A caveat registered in the courts serves to prevent a ship's arrest by committing to pay a bond for any sum claimed against the ship which is equal to or less than the amount stated in the caveat. Entering a caveat against release does not automatically entitle the caveator to the security flowing from a ship in respect of which a caveat has been entered. A request for security can be made only when there is a subsisting claim against the ship in respect of which the caveat is entered.
The general Nigerian economic landscape could be seen as challenging, but its robustness and potential make it worthwhile for parties that do their research. As the Nigerian ship charter market is estimated to be worth at least $10 billion, there is a lot of potential for interested parties to benefit.
The president recently assented to the Suppression of Piracy and Other Maritime Offences Bill, successfully concluding almost a decade of advocacy to implement such a law in order to curb and deter sea piracy, armed robbery and other unlawful acts at sea. The new law has ended the controversy around whether the crime of sea piracy is defined in any local legislation and bestowed on the Federal High Court exclusive jurisdiction to determine matters of armed robbery and other unlawful acts at sea.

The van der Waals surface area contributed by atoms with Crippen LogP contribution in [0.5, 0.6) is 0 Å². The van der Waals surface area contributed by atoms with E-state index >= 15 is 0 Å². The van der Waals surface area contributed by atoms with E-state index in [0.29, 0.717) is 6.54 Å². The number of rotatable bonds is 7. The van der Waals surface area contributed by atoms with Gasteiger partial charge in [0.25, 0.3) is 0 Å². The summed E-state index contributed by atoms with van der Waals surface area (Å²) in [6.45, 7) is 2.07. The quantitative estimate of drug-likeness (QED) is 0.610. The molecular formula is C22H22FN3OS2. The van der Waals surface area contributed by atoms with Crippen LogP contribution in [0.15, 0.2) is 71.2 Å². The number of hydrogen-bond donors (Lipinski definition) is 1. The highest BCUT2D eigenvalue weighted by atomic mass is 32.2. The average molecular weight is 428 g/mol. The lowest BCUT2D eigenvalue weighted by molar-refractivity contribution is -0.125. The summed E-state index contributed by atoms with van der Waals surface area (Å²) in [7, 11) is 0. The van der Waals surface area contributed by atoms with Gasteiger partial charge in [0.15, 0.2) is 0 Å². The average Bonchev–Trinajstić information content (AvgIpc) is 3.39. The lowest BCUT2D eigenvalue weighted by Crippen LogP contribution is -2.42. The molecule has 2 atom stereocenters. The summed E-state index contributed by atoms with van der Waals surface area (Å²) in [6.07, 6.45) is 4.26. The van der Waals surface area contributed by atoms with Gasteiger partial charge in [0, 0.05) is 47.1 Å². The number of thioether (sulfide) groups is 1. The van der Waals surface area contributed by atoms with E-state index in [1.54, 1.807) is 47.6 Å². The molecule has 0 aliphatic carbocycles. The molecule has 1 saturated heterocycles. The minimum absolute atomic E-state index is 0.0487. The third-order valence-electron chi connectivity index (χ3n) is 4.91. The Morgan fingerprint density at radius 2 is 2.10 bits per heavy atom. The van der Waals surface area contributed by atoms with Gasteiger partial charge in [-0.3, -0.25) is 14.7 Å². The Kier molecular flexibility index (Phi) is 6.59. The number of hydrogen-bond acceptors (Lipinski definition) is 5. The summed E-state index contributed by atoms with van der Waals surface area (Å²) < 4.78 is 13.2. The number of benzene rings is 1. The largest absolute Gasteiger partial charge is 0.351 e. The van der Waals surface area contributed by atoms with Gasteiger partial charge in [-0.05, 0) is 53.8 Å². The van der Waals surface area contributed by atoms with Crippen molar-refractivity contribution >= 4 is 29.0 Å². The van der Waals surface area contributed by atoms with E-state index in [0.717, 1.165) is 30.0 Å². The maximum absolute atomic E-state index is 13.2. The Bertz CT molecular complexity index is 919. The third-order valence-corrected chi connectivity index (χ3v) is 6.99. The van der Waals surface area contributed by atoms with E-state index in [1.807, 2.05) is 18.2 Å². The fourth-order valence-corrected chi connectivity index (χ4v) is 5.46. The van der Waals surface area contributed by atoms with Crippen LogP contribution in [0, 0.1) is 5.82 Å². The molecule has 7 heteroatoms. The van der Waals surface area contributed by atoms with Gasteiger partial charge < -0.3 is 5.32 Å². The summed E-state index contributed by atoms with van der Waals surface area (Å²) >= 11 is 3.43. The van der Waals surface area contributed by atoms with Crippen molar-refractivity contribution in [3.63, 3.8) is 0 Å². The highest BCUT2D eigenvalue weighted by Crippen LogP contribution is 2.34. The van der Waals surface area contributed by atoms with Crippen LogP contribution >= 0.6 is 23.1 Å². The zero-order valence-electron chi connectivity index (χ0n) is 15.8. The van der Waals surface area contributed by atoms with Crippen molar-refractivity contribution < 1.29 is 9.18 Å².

Wrecks pose a real danger to navigational safety and the marine environment and their expeditious removal, control and management is therefore a key concern. The issue of wreck control in Nigeria has been the subject of an increasingly fierce conflict between the Nigerian Inland Waterways Authority, the Nigerian Maritime Administration and Safety Agency and the Nigerian Ports Authority.
A tripartite arrangement between the Federal Ministry of Finance, the Customs Service and the Nigerian Maritime Administration and Safety Agency (NIMASA) seeks to encourage the expansion of Nigeria's indigenous fleet by creating a special tariff regime for vessel acquisition in the country. According to NIMASA Director General Dakuku Peterside, the high cost of vessel acquisition is gradually driving away many indigenous players in the maritime sector.